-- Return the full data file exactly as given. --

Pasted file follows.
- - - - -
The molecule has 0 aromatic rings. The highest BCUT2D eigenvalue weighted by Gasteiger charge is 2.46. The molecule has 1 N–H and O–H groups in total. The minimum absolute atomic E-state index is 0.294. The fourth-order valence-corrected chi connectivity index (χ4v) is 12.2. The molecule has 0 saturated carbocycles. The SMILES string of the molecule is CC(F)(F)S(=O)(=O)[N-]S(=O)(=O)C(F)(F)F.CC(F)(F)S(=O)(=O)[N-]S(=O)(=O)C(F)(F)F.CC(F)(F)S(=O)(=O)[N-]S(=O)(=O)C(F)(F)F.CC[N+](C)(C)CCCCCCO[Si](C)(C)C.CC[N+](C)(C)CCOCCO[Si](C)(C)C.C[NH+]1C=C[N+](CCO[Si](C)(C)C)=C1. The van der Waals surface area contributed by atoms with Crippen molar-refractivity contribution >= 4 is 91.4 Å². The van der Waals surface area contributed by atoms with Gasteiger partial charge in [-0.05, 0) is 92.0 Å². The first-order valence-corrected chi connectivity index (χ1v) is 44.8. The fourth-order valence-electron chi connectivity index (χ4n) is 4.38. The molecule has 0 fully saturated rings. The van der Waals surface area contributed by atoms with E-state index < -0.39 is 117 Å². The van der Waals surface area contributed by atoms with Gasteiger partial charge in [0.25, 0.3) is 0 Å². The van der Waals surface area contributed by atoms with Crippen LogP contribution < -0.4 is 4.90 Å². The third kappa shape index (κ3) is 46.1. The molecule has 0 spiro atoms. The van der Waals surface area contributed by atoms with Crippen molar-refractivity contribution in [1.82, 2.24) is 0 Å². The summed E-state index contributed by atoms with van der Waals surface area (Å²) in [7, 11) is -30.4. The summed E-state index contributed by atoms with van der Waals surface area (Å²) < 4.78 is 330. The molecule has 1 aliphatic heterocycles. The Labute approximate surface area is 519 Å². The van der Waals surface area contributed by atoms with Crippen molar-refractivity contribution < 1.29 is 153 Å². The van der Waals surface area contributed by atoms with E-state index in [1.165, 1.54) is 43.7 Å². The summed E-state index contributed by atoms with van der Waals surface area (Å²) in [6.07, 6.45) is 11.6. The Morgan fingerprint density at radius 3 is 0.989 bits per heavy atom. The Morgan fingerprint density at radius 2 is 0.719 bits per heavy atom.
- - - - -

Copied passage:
The molecule has 0 aromatic rings. The highest BCUT2D eigenvalue weighted by Gasteiger charge is 2.46. The molecule has 1 N–H and O–H groups in total. The minimum absolute atomic E-state index is 0.294. The fourth-order valence-corrected chi connectivity index (χ4v) is 12.2. The molecule has 0 saturated carbocycles. The SMILES string of the molecule is CC(F)(F)S(=O)(=O)[N-]S(=O)(=O)C(F)(F)F.CC(F)(F)S(=O)(=O)[N-]S(=O)(=O)C(F)(F)F.CC(F)(F)S(=O)(=O)[N-]S(=O)(=O)C(F)(F)F.CC[N+](C)(C)CCCCCCO[Si](C)(C)C.CC[N+](C)(C)CCOCCO[Si](C)(C)C.C[NH+]1C=C[N+](CCO[Si](C)(C)C)=C1. The van der Waals surface area contributed by atoms with Crippen molar-refractivity contribution >= 4 is 91.4 Å². The van der Waals surface area contributed by atoms with Gasteiger partial charge in [-0.05, 0) is 92.0 Å². The first-order valence-corrected chi connectivity index (χ1v) is 44.8. The fourth-order valence-electron chi connectivity index (χ4n) is 4.38. The molecule has 0 fully saturated rings. The van der Waals surface area contributed by atoms with E-state index < -0.39 is 117 Å². The van der Waals surface area contributed by atoms with Gasteiger partial charge in [0.25, 0.3) is 0 Å². The van der Waals surface area contributed by atoms with Crippen LogP contribution < -0.4 is 4.90 Å². The third kappa shape index (κ3) is 46.1. The molecule has 0 spiro atoms. The van der Waals surface area contributed by atoms with Crippen molar-refractivity contribution in [1.82, 2.24) is 0 Å². The summed E-state index contributed by atoms with van der Waals surface area (Å²) in [7, 11) is -30.4. The summed E-state index contributed by atoms with van der Waals surface area (Å²) < 4.78 is 330. The molecule has 1 aliphatic heterocycles. The Labute approximate surface area is 519 Å². The van der Waals surface area contributed by atoms with Crippen molar-refractivity contribution < 1.29 is 153 Å². The van der Waals surface area contributed by atoms with E-state index in [1.165, 1.54) is 43.7 Å². The summed E-state index contributed by atoms with van der Waals surface area (Å²) in [6.07, 6.45) is 11.6. The Morgan fingerprint density at radius 3 is 0.989 bits per heavy atom. The Morgan fingerprint density at radius 2 is 0.719 bits per heavy atom.